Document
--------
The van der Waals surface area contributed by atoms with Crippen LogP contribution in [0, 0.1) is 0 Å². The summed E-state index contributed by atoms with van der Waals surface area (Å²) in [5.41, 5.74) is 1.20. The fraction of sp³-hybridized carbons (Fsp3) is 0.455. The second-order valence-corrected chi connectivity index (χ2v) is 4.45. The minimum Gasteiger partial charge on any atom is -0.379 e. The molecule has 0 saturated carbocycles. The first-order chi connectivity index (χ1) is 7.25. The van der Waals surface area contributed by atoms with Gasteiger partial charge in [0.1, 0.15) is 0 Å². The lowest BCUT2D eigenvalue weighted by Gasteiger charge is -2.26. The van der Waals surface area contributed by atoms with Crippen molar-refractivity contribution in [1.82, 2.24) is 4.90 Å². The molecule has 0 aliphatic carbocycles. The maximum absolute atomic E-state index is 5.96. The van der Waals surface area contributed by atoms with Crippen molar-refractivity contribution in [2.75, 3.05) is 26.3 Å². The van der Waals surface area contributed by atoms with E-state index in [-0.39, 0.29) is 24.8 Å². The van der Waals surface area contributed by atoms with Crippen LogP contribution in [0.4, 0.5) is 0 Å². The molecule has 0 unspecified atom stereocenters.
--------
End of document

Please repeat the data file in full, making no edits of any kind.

The van der Waals surface area contributed by atoms with Crippen LogP contribution in [0, 0.1) is 0 Å². The summed E-state index contributed by atoms with van der Waals surface area (Å²) in [5.41, 5.74) is 1.20. The fraction of sp³-hybridized carbons (Fsp3) is 0.455. The second-order valence-corrected chi connectivity index (χ2v) is 4.45. The minimum Gasteiger partial charge on any atom is -0.379 e. The molecule has 0 saturated carbocycles. The first-order chi connectivity index (χ1) is 7.25. The van der Waals surface area contributed by atoms with Gasteiger partial charge in [0.1, 0.15) is 0 Å². The lowest BCUT2D eigenvalue weighted by Gasteiger charge is -2.26. The van der Waals surface area contributed by atoms with Crippen molar-refractivity contribution in [1.82, 2.24) is 4.90 Å². The molecule has 0 aliphatic carbocycles. The maximum absolute atomic E-state index is 5.96. The van der Waals surface area contributed by atoms with Crippen molar-refractivity contribution in [2.75, 3.05) is 26.3 Å². The van der Waals surface area contributed by atoms with E-state index in [-0.39, 0.29) is 24.8 Å². The van der Waals surface area contributed by atoms with Crippen LogP contribution in [0.4, 0.5) is 0 Å². The molecule has 0 unspecified atom stereocenters.